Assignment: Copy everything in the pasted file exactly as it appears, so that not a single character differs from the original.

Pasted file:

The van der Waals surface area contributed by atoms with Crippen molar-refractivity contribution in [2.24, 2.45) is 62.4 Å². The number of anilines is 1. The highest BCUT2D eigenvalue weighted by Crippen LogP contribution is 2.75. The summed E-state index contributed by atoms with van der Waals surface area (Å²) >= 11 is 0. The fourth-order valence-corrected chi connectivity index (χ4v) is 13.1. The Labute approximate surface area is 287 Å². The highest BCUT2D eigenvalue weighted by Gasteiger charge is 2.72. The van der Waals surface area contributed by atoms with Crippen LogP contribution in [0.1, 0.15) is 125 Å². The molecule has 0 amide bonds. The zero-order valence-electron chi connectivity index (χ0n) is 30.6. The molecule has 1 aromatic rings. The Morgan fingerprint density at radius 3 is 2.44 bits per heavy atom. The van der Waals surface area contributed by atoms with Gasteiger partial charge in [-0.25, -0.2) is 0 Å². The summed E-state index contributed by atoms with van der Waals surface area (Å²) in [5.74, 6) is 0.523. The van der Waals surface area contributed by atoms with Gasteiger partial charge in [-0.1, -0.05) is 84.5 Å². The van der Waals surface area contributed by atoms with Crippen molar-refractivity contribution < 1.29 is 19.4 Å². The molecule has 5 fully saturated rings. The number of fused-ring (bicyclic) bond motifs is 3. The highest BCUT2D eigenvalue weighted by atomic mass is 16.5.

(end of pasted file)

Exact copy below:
The van der Waals surface area contributed by atoms with Crippen molar-refractivity contribution in [2.24, 2.45) is 62.4 Å². The number of anilines is 1. The highest BCUT2D eigenvalue weighted by Crippen LogP contribution is 2.75. The summed E-state index contributed by atoms with van der Waals surface area (Å²) >= 11 is 0. The fourth-order valence-corrected chi connectivity index (χ4v) is 13.1. The Labute approximate surface area is 287 Å². The highest BCUT2D eigenvalue weighted by Gasteiger charge is 2.72. The van der Waals surface area contributed by atoms with Crippen LogP contribution in [0.1, 0.15) is 125 Å². The molecule has 0 amide bonds. The zero-order valence-electron chi connectivity index (χ0n) is 30.6. The molecule has 1 aromatic rings. The Morgan fingerprint density at radius 3 is 2.44 bits per heavy atom. The van der Waals surface area contributed by atoms with Gasteiger partial charge in [-0.25, -0.2) is 0 Å². The summed E-state index contributed by atoms with van der Waals surface area (Å²) in [5.74, 6) is 0.523. The van der Waals surface area contributed by atoms with Gasteiger partial charge in [-0.1, -0.05) is 84.5 Å². The van der Waals surface area contributed by atoms with Crippen molar-refractivity contribution < 1.29 is 19.4 Å². The molecule has 5 fully saturated rings. The number of fused-ring (bicyclic) bond motifs is 3. The highest BCUT2D eigenvalue weighted by atomic mass is 16.5.